Paul Krugman's column in the New York Times earlier this week was blunt. Republicans don't believe in democracy, he said.
He was commenting about the recent action by the Republican-controlled North Carolina House of Representatives, which has been in a pique since the state's voters elected a Democratic governor last fall.
The GOP reps sneakily waited until the Sept. 11 remembrance of the terrorist attack on the World Trade Center to call a surprise vote to override the governor's veto of the state's budget bill. This after telling Democrats they could attend 9/11 ceremonies in their home districts because there would be no votes taken in their absence.
As is all too often the case in today's political world, they lied.
With the Dems safely out of town, the Republican leadership quickly overrode the veto of a budget that cut school funding and social justice provisions to favor the state's special interests and major campaign contributors.
This was just the latest of devious maneuvers to thwart the voters' decision to put a new voice in the governor's office. Earlier, they voted to curtail several of the governor's powers.
"…(When) Democrats win an election, the modern GOP does its best to negate the results, flouting norms and, if necessary, the law to carry on as if the voters hadn't spoken," Krugman wrote.
North Carolina legislative Republicans are obviously joined at the hip with their colleagues right here in Wisconsin.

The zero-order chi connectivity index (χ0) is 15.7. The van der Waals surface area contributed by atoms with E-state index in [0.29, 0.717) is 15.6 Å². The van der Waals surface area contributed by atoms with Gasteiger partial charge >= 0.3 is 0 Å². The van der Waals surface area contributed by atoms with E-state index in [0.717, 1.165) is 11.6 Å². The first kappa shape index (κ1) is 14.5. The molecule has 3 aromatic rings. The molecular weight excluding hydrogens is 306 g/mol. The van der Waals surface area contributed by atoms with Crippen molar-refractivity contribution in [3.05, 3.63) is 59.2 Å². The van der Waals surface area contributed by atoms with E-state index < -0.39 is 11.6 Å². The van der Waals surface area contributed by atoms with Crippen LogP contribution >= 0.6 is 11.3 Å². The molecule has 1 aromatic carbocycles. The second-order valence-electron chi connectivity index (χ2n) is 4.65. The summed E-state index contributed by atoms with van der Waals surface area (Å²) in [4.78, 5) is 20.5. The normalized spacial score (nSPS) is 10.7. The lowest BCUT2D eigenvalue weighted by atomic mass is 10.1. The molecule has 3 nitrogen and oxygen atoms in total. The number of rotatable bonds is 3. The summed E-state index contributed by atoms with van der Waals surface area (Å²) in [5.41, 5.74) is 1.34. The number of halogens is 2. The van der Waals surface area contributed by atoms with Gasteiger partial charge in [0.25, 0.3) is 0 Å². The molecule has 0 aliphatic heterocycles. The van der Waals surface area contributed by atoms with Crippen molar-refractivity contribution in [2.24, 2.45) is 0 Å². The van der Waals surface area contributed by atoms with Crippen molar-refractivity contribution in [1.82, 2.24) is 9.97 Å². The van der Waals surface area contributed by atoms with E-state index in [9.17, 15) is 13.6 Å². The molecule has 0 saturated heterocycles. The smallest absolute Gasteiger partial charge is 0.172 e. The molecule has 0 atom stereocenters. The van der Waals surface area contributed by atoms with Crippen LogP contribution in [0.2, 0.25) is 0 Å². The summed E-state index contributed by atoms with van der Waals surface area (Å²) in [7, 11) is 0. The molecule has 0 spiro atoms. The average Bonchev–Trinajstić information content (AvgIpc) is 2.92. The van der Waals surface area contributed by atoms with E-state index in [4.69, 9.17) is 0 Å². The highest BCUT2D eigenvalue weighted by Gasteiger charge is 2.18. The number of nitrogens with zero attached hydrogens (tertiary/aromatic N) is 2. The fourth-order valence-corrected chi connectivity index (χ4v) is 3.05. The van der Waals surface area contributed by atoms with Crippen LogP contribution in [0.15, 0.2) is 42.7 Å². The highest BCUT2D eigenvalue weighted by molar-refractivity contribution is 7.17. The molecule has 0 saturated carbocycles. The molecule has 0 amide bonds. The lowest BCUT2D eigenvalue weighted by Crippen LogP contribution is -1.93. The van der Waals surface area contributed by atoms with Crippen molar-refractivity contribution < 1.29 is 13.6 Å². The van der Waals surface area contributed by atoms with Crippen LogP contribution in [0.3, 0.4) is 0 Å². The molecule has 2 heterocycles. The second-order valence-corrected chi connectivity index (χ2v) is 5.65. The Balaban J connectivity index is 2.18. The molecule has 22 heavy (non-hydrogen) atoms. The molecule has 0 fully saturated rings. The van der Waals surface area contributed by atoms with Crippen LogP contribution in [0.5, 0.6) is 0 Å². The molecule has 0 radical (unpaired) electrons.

Unwilling to abide by the voters' decision to oust Republican Scott Walker as governor, the GOP rushed into session between the time Democrat Tony Evers was elected in November and when he was actually going to take office in January.
Their infamous "lame-duck" session, much like the actions taken by their North Carolinian colleagues, stripped some of the powers that Wisconsin governors have historically held, and then doubled down on the new Democratic attorney general's prerogatives as well.
It was a brazen attack on the voters' decision just a few weeks before, one that we're only now seeing the destruction it has brought to the principles of good government.
That despicable action was engineered by the lame-duck Gov. Walker, who quickly sanctioned his GOP colleagues' mischief, and Republican leaders like Assembly Speaker Robin Vos and, of course, Senate Majority Leader Scott Fitzgerald. One of their chief enablers was state Sen. Tom Tiffany, the outspoken anti-environmentalist from, of all places, northern Wisconsin, where clear lakes and rivers and natural beauty draw tourists from all over the Midwest.
Now Fitzgerald and Tiffany have decided to run for Congress in two open, normally Republican seats. They both are beating their chests on how much they've helped the state with their "bold" and "decisive" leadership.
The big question now is whether their unconscionable attacks on the choices voters made at the ballot box will be rewarded, allowing them to practice their mischief in Washington.
As Krugman said of North Carolina, these Republicans don't believe in democracy.
Dave Zweifel is editor emeritus of The Capital Times. email@example.com, 608-252-6410 and on Twitter @DaveZweifel.
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